"Geni's character–driven environmental thriller—think Silent Spring by way of Celeste Ng—centers on the survivors of a tornado that destroys an Oklahoma farm and kills the family's father." —O, The Oprah Magazine
When a Category Five tornado ravaged Mercy, Oklahoma, no family in the small town lost more than the McClouds. Their home and farm were instantly demolished, and orphaned siblings Darlene, Jane, and Cora made media headlines. This relentless national attention in the tornado’s aftermath caused great tension with their brother, Tucker, who soon abandoned his sisters and disappeared.
On the three–year anniversary of the tornado, a bomb explodes in a cosmetics factory outside of Mercy, and the lab animals trapped within are released. Tucker reappears, injured from the blast, and seeks the help of nine–year–old Cora. Caught up in the thrall of her charismatic brother, whom she has desperately missed, Cora agrees to accompany Tucker on a cross–country mission to make war on human civilization.
Cora becomes her brother’s unwitting accomplice, taking on a new identity while engaging in acts of escalating violence. Darlene works with Mercy police to find her siblings, leading to an unexpected showdown at a zoo in Southern California. The Wildlands is another remarkable literary thriller from critically acclaimed writer Abby Geni, one that examines what happens when one family becomes trapped in the tenuous space between the human and animal worlds.
A nature photographer’s residency among the harsh natural beauty of the Farallon Islands takes a startlingly violent turn in this debut eco-thriller with echoes of Barbara Kingsolver’s Prodigal Summer. CRITICALLY ACCLAIMED BY: People Magazine, Marie Claire, Entertainment Weekly, Buzzfeed, New York Times Book Review, San Francisco Chronicle “A stunner: intense, surefooted, masterful. This is a book to swallow whole.” —Rebecca Makkai, author of The Great Believers
In The Lightkeepers, we follow Miranda, a nature photographer who travels to the Farallon Islands, an exotic and dangerous archipelago off the coast of California, for a one–year residency capturing the landscape. Her only companions are the scientists studying there, odd and quirky refugees from the mainland living in rustic conditions; they document the fish populations around the island, the bold trio of sharks called the Sisters that hunt the surrounding waters, and the overwhelming bird population who, at times, create the need to wear hard hats as protection from their attacks.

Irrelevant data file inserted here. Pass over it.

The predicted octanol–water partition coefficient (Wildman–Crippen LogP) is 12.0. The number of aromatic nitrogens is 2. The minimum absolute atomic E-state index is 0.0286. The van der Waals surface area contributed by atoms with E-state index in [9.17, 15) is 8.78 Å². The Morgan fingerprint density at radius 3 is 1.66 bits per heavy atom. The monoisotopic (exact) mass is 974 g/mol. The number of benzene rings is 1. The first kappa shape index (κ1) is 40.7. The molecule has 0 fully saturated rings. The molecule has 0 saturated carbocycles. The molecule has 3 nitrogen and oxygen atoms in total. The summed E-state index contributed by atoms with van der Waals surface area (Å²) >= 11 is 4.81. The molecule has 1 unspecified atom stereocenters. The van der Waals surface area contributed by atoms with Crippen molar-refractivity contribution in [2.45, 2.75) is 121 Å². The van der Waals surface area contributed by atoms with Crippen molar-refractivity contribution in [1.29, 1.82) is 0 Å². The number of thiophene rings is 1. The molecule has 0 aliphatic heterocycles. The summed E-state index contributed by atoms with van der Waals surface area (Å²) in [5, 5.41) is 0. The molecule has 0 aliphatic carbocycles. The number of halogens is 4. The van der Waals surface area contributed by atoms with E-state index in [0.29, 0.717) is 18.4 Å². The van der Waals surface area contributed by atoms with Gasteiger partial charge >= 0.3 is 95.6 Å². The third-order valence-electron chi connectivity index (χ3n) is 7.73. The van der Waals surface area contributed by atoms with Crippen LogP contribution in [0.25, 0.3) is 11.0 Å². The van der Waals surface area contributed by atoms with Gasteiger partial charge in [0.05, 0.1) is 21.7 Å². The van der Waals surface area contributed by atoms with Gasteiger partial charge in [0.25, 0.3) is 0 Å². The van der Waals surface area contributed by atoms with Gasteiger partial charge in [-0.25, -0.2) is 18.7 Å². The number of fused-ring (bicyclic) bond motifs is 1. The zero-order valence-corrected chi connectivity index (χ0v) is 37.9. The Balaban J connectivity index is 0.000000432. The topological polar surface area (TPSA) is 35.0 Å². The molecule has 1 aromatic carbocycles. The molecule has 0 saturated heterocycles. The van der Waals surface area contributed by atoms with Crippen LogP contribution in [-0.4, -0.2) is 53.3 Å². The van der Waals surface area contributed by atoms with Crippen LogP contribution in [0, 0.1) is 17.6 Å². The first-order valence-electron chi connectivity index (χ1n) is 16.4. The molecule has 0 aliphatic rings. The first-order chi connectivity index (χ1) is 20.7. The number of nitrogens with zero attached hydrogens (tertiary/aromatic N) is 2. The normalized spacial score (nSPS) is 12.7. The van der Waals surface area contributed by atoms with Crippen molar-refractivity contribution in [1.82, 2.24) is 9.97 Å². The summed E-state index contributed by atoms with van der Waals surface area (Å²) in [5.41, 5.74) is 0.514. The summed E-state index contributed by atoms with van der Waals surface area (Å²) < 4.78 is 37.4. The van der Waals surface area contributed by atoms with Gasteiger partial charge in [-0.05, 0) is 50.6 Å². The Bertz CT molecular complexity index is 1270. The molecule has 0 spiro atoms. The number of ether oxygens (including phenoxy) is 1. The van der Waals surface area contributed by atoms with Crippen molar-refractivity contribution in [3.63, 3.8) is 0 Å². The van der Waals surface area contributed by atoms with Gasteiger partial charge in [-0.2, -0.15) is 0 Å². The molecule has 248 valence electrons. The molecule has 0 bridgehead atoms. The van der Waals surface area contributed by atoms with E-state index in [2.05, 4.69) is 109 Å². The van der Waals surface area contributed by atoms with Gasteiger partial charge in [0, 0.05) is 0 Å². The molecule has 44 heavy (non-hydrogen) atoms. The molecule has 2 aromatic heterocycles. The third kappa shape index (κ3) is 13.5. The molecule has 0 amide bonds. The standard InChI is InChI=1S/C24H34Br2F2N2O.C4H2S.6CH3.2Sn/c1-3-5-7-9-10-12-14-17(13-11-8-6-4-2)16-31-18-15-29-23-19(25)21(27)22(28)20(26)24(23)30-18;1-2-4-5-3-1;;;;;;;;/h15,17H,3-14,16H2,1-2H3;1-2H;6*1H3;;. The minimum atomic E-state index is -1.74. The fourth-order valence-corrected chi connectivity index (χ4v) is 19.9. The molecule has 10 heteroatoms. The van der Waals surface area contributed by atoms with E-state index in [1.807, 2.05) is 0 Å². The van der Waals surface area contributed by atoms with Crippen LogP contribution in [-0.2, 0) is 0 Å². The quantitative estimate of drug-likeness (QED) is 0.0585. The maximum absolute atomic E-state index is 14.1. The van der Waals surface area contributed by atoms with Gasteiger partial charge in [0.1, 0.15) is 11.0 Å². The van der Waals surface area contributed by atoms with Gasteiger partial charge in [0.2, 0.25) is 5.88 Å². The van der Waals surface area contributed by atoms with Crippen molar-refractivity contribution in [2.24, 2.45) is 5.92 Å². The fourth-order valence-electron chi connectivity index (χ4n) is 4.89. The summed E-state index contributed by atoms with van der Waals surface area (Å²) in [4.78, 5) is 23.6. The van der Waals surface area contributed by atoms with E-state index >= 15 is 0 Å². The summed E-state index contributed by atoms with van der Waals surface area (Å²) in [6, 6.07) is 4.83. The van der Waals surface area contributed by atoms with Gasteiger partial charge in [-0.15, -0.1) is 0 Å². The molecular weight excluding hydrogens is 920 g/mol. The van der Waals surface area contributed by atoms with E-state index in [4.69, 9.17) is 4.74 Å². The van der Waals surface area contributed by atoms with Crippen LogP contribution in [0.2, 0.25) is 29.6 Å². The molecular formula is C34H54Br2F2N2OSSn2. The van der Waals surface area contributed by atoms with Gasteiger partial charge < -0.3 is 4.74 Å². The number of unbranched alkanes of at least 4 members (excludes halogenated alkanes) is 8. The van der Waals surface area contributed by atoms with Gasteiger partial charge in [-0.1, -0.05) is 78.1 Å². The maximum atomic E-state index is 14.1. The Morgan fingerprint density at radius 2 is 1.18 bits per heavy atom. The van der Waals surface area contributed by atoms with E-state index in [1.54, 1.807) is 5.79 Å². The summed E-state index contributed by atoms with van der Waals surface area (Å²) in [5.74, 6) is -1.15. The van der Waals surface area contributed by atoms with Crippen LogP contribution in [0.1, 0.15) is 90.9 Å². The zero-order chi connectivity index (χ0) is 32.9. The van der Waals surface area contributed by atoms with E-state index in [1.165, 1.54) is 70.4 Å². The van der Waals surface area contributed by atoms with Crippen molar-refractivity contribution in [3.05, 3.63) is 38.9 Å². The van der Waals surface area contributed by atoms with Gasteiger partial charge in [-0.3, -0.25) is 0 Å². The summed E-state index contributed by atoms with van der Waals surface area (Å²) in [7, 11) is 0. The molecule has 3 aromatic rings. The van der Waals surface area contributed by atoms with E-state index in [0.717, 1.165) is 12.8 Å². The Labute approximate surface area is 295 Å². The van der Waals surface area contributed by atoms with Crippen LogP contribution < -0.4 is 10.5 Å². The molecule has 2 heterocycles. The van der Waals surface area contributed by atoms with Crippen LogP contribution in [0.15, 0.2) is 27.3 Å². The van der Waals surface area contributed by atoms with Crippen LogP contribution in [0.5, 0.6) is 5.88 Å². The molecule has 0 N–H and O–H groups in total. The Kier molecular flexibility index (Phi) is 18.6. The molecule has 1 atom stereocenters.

Shortly after her arrival, Miranda is assaulted by one of the inhabitants of the islands. A few days later, her assailant is found dead, perhaps the result of an accident. As the novel unfolds, Miranda gives witness to the natural wonders of this special place as she grapples with what has happened to her and deepens her connection (and her suspicions) to her companions, while falling under the thrall of the legends of the place nicknamed ‘the Islands of the Dead.’ And when more violence occurs, each member of this strange community falls under suspicion.
The Last Animal by Abby Geni is that rare literary find — a remarkable series of stories unified around one theme: people who use the interface between the human and the natural world to contend with their modern challenges of love, loss, and family life. These are vibrant, weighty stories that herald the arrival of a young writer of surprising feeling and depth.
"Terror Birds" tracks the dissolution of a marriage set against an ostrich farm in the sweltering Arizona desert; "Dharma at the Gate" features the tempest of young love as a teenaged girl must choose between man's best friend, her damaged boyfriend, and a beckoning future; "Captivity" follows an octopus handler at an aquarium still haunted by the disappearance of her brother years ago; "The Girls of Apache Bryn Mawr" details a Greek chorus of Jewish girls at a summer camp whose favorite counselor goes missing under suspicious circumstances; "In the Spirit Room" centers on a scientist suffering the heartbreaking loss of a parent from Alzheimer's while living in the natural history museum where they both worked; in "Fire Blight" a father grieving over his wife's recent miscarriage finds an outlet for comfort in their backyard garden and makes a surprising discovery on how to cherish living things; and in the title story, a retired woman traces the steps of the husband who left her thirty years ago, burning the letters he had sent along the way, while the luminous and exotic wildlife of the Pacific Ocean opens up to receive her.
Unflinching, exciting, ambitious and heartfelt, The Last Animal takes readers through a menagerie of settings and landscapes as it underscores the connection between all living things.